"Introduction" in Caribbean Studies: A Symposium. Ed. Vera Rubin. Jamaica, B.W.I.: University College of the West Indies, 1957. v-viii (MSRC M972.9 R82).
"The Negro and Racial Conflicts." in One America. Ed. Francis J. Brown and Joseph S. Roucek. New York: Prentice Hall, 1952. 492-504.
"The Negro Family." in The Family: Its Function and Destiny. Ed. Ruth Nanda Anshen. New York: Harper and Bros., 1948. 142-58. (Founders HQ728 A74).
"Negro Harlem: An Ecological Study." in Studies in Human Ecology. Ed. George A. Theodorson. Evanston, Ill: Row, Peterson and Company, 1961. 165-74. (Founders HM206 T48 1961B).
"The Negro in the United States." in Race relations in World Perspective. Ed. Andrew W. Lind. Honolulu: University of Hawaii Press, 1955, pp.339-70.
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"The Negro Now." Contact, Book 2: Britain Between West and East (1946). 61-63.
"Negro, Sex Life of the African and American." in The Encyclopedia of Sexual Behavior. New York: Hawthorne Books, 1961. 769-75. (Founders HQ9 E4).
"Post High School Education of Negroes in New York State." chap. 8 in Inequality of Opportunity in Higher Education, a study of Minority Group and Related Barriers to College Admission, published in A Report to the Temporary Commission on the Need for a State University, by David S. Kerkowitz. Albany: William Press, 1948. 159-74.
"Potential American Negro Contributions to African Social Development." in Africa: Seen by American Negroes, Presence Africaine. Paris: Presence Africaine, 1959. 263-78. ( Founders DT14 A35).
"Problemes de L'Etudiant Noir aux Etats-Unis." in Les Etudiants Noirs Parlent. Paris: Presence Africaine, 1952. 275-83.
"The Racial Issue." in Unity and Difference in American Life. Ed. R.M. MacIver. New York: Harper and Bros., 1947. 43-59.
"Racial Problems in World Society." in Race Relations and Theory: Essays in Honor of Robert E. Park. Ed. Jitsuichi Masuoka and Preston Valien. Chapel Hill: The University of North Carolina Press, 1961. 38-50.
"Review of Myrdal's 'An American Dilemma'." in Sociology of Race Relations. N.Y.: Free Press, c1980. 159-162. ( Founders HT1521 S546).
"The Socialization of the Negro Child in the Border and Southern States." in A Casebook. Ed. Yehudi A. Cohan. New York: Holt, Rinehart and Wilson, 1961. 45-53.
"Sociologic Factors in the Formation of Sex Attitudes." in Psychosexual Development in Health and Disease. New York: Grune and Stratton, 1949. 244-55.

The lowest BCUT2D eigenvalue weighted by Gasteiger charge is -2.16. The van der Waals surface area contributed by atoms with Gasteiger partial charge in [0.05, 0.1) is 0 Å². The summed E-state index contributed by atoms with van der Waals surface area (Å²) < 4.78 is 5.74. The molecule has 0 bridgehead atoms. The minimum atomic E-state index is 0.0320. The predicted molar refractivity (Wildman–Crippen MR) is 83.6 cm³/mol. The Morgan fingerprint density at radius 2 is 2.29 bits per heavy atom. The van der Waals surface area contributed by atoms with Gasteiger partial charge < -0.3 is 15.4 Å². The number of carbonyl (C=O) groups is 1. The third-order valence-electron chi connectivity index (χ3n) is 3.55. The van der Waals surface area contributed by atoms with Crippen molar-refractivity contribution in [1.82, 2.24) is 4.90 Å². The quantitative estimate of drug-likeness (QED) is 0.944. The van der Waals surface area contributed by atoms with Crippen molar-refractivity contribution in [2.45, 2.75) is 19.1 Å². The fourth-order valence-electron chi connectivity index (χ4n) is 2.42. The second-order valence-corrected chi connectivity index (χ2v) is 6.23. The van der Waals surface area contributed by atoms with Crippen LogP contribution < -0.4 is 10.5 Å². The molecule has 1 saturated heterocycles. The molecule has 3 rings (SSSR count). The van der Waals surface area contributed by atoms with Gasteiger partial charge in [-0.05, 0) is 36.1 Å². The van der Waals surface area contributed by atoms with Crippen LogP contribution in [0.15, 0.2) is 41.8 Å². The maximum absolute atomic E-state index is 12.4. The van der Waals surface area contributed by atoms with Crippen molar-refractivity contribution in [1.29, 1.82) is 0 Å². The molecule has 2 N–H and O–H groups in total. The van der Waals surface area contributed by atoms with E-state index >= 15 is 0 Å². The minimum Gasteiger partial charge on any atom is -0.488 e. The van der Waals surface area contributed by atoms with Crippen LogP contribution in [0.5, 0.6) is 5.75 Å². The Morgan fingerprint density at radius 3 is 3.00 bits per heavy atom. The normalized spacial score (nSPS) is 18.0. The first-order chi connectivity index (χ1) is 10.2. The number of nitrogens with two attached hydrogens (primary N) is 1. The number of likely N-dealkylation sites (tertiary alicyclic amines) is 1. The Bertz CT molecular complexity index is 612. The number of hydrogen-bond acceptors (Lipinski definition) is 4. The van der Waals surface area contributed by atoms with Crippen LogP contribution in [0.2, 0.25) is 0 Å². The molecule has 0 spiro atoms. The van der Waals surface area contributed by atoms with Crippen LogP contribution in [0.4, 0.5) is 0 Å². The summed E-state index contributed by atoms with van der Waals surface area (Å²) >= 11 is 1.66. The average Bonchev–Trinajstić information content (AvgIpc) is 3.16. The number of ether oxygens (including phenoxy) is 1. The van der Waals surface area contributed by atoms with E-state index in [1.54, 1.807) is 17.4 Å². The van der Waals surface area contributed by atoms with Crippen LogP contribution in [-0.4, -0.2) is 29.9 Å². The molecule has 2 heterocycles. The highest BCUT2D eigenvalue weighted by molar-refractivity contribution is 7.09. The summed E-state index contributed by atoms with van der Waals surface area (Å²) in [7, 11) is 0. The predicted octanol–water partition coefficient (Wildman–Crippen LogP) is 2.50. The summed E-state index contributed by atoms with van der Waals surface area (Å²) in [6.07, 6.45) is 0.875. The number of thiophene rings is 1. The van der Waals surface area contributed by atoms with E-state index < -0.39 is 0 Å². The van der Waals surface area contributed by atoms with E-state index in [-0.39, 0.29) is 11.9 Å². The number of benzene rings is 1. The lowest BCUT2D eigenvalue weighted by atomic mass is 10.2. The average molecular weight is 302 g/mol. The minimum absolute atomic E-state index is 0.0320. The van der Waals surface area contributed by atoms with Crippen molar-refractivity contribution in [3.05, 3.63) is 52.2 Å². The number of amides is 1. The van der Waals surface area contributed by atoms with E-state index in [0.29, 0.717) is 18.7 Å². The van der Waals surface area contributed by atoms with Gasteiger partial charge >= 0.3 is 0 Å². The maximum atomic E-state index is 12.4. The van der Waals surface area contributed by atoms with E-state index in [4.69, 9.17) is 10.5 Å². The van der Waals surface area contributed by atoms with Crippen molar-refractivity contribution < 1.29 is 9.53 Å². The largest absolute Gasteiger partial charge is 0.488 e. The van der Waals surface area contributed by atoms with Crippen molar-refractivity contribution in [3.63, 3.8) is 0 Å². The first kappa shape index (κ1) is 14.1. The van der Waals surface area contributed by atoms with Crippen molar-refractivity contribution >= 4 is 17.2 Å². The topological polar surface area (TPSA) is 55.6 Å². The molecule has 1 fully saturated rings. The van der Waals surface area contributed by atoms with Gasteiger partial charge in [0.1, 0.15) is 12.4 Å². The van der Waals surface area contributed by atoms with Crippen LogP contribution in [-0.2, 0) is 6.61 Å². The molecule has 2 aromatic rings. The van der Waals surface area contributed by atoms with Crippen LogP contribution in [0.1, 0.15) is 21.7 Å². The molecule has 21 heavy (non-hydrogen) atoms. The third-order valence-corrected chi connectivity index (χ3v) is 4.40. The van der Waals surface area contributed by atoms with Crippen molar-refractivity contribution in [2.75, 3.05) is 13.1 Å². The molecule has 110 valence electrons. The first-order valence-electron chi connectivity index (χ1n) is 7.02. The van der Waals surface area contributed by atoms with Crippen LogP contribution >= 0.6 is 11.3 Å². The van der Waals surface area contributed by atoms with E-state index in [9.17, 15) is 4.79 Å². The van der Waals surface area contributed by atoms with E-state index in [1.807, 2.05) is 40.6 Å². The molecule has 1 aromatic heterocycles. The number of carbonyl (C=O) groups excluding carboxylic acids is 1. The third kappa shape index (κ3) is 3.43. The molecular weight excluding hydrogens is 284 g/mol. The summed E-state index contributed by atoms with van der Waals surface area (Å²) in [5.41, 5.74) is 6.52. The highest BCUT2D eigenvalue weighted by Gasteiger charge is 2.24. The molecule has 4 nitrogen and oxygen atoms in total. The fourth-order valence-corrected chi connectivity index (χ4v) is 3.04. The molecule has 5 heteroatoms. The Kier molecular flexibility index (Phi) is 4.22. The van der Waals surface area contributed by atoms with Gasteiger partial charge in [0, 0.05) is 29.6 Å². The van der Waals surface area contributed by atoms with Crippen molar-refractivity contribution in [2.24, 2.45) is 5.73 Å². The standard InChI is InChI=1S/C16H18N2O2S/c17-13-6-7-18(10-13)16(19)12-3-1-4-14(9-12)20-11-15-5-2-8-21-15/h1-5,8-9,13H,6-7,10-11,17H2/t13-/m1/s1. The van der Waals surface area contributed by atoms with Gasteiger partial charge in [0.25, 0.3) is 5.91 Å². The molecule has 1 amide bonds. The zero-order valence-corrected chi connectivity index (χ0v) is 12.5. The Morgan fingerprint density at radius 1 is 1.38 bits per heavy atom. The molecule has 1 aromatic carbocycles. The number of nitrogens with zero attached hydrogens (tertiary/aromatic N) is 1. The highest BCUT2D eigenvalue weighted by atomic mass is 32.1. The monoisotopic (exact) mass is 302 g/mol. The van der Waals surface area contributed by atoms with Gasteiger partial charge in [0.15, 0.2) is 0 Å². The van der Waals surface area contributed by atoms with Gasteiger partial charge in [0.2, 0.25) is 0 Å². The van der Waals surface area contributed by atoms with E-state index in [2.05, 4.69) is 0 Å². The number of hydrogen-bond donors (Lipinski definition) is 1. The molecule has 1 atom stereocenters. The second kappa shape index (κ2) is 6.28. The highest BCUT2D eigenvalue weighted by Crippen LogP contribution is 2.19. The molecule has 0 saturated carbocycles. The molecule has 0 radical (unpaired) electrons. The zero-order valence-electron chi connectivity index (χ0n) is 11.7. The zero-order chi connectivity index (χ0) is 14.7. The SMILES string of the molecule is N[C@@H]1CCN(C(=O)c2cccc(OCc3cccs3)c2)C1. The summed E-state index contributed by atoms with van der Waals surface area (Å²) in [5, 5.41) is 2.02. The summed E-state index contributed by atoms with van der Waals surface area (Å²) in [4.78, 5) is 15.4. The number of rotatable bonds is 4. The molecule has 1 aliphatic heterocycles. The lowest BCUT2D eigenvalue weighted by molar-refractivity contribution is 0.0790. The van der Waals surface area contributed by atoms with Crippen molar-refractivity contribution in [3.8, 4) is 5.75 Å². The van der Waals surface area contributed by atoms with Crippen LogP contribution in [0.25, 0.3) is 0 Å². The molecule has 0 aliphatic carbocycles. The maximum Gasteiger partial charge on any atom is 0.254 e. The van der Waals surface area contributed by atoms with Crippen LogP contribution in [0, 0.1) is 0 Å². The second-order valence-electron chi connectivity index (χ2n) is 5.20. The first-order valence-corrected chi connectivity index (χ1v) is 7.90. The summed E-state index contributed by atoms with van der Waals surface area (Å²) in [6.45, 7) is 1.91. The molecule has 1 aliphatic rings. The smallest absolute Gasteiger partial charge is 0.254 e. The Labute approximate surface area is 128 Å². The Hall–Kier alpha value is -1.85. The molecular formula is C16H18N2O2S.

"Supplementary Studies" in Inequality of opportunity in higher education; a study of minority group and related barriers to college admission: a report to the Temporary Commission on the Need for a State University, by David S. Berkowitz. Albany: Williams Press, 1948.
"Traditions and Patterns of Negro Family Life." in Race and Culture Contacts. Ed. Edward B. Reuter. . New York: McGraw-Hill Company 1934. 191-207. (Founders HT1521 A5).
"A World Community and a Universal Moral Order." in Approaches to Group Understanding, for Conference on Science, Philosophy and Religion in their Relations to the Democratic Way of Life, Inc. Ed. Lymon Bryson, Louis Finkelstein, and R. M. MacIver. New York: Harper and Bros., 1947. 443-52. (Founders HM101 C678 1945).
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Essays and Journal Articles
"All God's Chillun Got Eyes." Crisis 29 (April, 1925) :254.
"The American Negro's New Leaders." Current History 28 (April, 1928) :56-59.
"An Analysis of Statistics on Negro Illegitimacy in the United States." Social Forces 9 (December, 1932) :249-57.
"Areas of Research in Race Relations." Sociology and Social Research 42 (July-August, 1958) :424-29.
"The Booker T. Washington Papers." The Library of Congress Quarterly Journal of Current Acquisitions 2 (February, 1945) :23-31.
"La Bourgeosie Noire." The Modern Quarterly 5 (1928-30) :78-84.
"Brazil Has No Race Problems." Common Sense 11 (November, 1942) :363-65.
"Certain Aspects of Conflict in the Negro Family." Social Forces 10 (October, 1931) :76-84.
"The Changing Status of the Negro Family." Social Forces 9 (March, 1931) :386-93.
"Chicago, a Cross Section of Negro Life." Opportunity 7 (March, 1929) :70-73.
"Children and Income in Negro Families." (with Eleanor Bernert). Social Forces 25 (December, 1946) :178-82.
"Children in Black and Mulatto Families." The American Journal of Sociology 39 (July, 1933) :12-29.